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Medicare Basics FAQ’s
Medicare is federal health insurance. It is primarily for America’s seniors, but also some people under age 65 with certain disabilities and those of any age with end-stage renal disease (ESRD).The Centers for Medicare & Medicaid Services (CMS)...read more
Medicare Part A, also called “original Medicare,” is the insurance plan that covers hospital stays and services. It also covers stays in skilled nursing facilities, walkers and wheelchairs, and hospice care. It even covers home healthcare services if...read more
Turning 65 is one way you become eligible for Medicare. You can also be under 65 and eligible for Medicare because you are receiving Social Security Disability Insurance or SSDI. In most cases, you qualify for Medicare due to disability if you have...read more
When it comes to healthcare, it’s important to know what is covered and what isn’t. Because there are so many different plans for Medicare, it can be hard to figure out which one is right for you.Fortunately, there are tools to make this process...read more
Medicare and Medicaid are two separate, government-run programs created in 1965 to address the fact older and lower-income Americans, respectively, found it difficult to afford private health insurance.These programs spread the financial burdens of...read more
There are four parts of Medicare: A, B, C and D, which cover specific services. Part A provides inpatient/hospital coverage. Part B provides outpatient/medical coverage. Part C offers an alternate way to receive your Medicare benefits (see below for...read more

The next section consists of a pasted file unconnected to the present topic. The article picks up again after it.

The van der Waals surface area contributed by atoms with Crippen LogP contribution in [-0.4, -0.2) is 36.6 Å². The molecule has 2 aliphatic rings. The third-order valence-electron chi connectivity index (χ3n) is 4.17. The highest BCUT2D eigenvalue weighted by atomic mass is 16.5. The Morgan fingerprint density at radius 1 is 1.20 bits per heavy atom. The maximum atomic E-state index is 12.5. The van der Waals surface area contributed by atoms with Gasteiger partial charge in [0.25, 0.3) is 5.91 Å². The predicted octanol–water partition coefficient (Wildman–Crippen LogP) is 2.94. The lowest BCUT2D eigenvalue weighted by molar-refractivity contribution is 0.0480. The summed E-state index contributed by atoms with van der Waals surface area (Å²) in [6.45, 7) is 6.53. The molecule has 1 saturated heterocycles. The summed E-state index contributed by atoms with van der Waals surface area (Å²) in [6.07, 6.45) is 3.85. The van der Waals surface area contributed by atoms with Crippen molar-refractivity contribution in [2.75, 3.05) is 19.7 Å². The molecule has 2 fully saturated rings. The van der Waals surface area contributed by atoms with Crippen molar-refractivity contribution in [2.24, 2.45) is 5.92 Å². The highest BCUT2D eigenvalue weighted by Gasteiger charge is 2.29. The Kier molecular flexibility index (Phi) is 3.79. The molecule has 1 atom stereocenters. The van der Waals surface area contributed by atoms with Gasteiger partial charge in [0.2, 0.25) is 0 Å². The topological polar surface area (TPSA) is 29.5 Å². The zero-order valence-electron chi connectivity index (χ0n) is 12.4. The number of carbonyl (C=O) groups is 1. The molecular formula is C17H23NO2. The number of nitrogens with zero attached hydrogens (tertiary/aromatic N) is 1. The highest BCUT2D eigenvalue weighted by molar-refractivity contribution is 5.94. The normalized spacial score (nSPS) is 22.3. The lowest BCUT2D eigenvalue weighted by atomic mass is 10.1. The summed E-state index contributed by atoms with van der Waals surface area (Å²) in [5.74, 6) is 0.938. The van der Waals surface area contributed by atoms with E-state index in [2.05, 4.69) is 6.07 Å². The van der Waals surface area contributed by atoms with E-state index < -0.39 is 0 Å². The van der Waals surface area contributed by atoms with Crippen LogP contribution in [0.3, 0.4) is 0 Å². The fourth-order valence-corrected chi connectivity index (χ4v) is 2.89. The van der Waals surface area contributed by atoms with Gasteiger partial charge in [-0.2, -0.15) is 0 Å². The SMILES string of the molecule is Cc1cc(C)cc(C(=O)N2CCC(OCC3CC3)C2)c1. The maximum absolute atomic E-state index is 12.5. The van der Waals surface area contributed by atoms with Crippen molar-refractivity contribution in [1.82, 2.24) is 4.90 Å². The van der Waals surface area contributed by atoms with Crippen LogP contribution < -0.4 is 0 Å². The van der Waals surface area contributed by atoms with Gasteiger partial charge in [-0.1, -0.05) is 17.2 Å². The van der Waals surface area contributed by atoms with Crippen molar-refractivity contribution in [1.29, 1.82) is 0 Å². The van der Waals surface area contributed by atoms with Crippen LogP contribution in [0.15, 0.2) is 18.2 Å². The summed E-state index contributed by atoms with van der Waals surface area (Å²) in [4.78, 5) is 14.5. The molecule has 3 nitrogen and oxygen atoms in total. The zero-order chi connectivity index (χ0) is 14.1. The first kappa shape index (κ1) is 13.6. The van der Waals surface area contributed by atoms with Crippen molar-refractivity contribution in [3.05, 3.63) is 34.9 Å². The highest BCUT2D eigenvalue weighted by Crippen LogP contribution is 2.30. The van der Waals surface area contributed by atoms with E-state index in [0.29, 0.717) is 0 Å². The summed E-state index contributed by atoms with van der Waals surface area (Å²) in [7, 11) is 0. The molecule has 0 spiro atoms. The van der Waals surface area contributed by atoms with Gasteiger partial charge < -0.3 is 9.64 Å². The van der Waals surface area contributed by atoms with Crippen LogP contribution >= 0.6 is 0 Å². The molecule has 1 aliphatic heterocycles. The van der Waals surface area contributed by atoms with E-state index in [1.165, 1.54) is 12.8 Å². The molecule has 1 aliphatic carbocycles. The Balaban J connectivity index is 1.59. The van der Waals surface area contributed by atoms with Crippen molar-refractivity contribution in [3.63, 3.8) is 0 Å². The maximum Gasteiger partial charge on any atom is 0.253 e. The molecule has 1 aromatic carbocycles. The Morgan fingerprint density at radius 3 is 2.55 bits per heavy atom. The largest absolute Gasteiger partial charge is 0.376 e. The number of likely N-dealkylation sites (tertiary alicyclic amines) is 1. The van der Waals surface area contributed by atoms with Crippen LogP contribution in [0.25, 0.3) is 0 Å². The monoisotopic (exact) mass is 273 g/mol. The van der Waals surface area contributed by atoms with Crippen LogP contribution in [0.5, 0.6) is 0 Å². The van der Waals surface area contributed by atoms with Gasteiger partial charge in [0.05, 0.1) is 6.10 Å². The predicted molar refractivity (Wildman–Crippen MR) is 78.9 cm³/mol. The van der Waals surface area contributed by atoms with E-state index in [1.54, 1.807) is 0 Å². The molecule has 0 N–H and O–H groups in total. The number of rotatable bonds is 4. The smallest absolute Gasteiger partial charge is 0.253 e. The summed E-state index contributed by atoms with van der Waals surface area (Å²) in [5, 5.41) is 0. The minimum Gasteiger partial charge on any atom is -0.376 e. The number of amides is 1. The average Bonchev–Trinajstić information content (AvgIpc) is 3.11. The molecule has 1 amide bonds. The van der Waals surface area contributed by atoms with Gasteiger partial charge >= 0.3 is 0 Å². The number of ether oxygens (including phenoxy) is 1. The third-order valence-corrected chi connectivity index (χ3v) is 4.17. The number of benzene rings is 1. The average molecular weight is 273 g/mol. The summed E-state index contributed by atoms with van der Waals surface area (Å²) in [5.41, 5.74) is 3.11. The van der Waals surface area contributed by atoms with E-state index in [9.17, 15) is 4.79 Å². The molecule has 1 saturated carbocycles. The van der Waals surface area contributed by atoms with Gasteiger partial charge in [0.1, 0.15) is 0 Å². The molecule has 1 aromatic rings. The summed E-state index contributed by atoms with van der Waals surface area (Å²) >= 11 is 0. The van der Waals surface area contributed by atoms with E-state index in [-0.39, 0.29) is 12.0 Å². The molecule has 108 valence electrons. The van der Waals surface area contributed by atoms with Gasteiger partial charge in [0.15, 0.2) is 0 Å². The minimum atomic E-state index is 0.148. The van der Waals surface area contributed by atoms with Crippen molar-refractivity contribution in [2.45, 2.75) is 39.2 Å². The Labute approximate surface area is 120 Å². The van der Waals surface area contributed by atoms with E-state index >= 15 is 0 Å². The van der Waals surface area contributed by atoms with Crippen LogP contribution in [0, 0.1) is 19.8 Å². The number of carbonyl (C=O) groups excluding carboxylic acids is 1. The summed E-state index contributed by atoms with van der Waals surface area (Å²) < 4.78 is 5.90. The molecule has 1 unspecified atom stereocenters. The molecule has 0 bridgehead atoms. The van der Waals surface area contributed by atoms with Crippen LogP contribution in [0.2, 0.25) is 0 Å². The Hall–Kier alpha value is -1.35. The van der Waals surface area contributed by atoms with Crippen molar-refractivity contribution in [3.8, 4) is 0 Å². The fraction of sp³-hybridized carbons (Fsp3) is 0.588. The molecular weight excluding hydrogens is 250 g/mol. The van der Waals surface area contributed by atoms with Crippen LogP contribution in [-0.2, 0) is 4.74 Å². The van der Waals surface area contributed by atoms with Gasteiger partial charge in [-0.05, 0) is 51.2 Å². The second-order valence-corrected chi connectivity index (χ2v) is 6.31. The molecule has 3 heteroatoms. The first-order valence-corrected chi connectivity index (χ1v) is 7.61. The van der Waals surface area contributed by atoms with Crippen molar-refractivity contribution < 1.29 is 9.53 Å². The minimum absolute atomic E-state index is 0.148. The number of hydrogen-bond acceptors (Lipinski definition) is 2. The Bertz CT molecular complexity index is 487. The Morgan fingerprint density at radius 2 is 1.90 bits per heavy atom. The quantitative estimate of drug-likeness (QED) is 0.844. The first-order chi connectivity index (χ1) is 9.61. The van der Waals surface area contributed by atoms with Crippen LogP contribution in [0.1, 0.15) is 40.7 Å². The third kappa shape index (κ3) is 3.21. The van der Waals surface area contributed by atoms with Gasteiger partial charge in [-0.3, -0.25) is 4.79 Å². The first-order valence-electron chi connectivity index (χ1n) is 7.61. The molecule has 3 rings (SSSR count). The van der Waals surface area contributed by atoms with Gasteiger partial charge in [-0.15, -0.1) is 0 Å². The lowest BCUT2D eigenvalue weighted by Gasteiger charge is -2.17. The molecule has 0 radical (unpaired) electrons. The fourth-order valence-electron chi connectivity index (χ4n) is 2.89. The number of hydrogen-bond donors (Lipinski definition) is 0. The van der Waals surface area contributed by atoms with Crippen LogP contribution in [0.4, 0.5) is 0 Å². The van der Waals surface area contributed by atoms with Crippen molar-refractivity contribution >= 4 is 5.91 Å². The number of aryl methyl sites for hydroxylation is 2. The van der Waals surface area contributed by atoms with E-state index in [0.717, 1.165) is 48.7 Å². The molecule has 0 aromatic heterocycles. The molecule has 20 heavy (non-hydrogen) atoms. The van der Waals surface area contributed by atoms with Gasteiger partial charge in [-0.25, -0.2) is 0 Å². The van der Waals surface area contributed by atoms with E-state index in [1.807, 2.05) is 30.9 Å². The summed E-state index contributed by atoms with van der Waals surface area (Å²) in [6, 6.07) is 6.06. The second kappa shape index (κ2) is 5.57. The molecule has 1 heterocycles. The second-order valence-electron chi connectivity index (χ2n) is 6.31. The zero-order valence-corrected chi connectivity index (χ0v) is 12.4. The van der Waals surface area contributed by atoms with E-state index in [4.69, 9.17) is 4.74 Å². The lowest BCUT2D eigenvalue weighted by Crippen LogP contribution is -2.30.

Also referred to as Hospital Coverage, Medicare Part A is free to people who have worked 10 years or more and paid Medicare taxes. Otherwise, you can sign up for Part A at a cost. There are premiums, copays and coinsurance costs. If you collect Social...read more
Also part of Original Medicare, Medicare Part B medical coverage may be similar to the health insurance you or a loved one may have had while working.You can decline Part B if you are still working and have group insurance coverage. However, it is strongly...read more
Medicare Part C is Medicare Advantage (MA) Plans. You can enroll in an MA plan if you have chosen Original Medicare Parts A and B. Private insurance companies approved by Medicare offer Part C Medicare Advantage plans. The plans are required to have...read more
Medicare’s Prescription Drug Plan (PDP) program – Part D – is optional. However, if you delay enrolling in a Medicare PDP, you may be charged a late enrollment penalty if you decide you want it later.Criteria for joining a Prescription Drug Program...read more
Medicare Annual Enrollment Period is every year from October 15th through December 7th. The Medicare AEP is your opportunity to make changes each year to your Medicare health and drug plans. Each year cost, coverage and what providers and pharmacies are...read more
Medicare Savings Programs (MSPs), also known as Medicare Buy-In programs or Medicare Premium Payment Programs, help pay your Medicare costs if you have limited income and savings. There are three main programs, each with different benefits and eligibility...read more
Each state has different eligibility requirements for the MSPs. For instance, while all states require that applicants meet monthly income limits, those limits may vary from state to state. It is important to know that many states require you to apply for...read more
If you qualify for one of the three main MSPs, your Medicare Part B monthly premium will no longer be deducted from your Social Security check. Additionally, you will automatically get Extra Help, the federal program that helps with Part D prescription...read more
Below is a general guide to the MSP application process. Before applying for an MSP, you should call your local Medicaid office for application steps, submission information (online, mail, appointment, or through community health centers and other...read more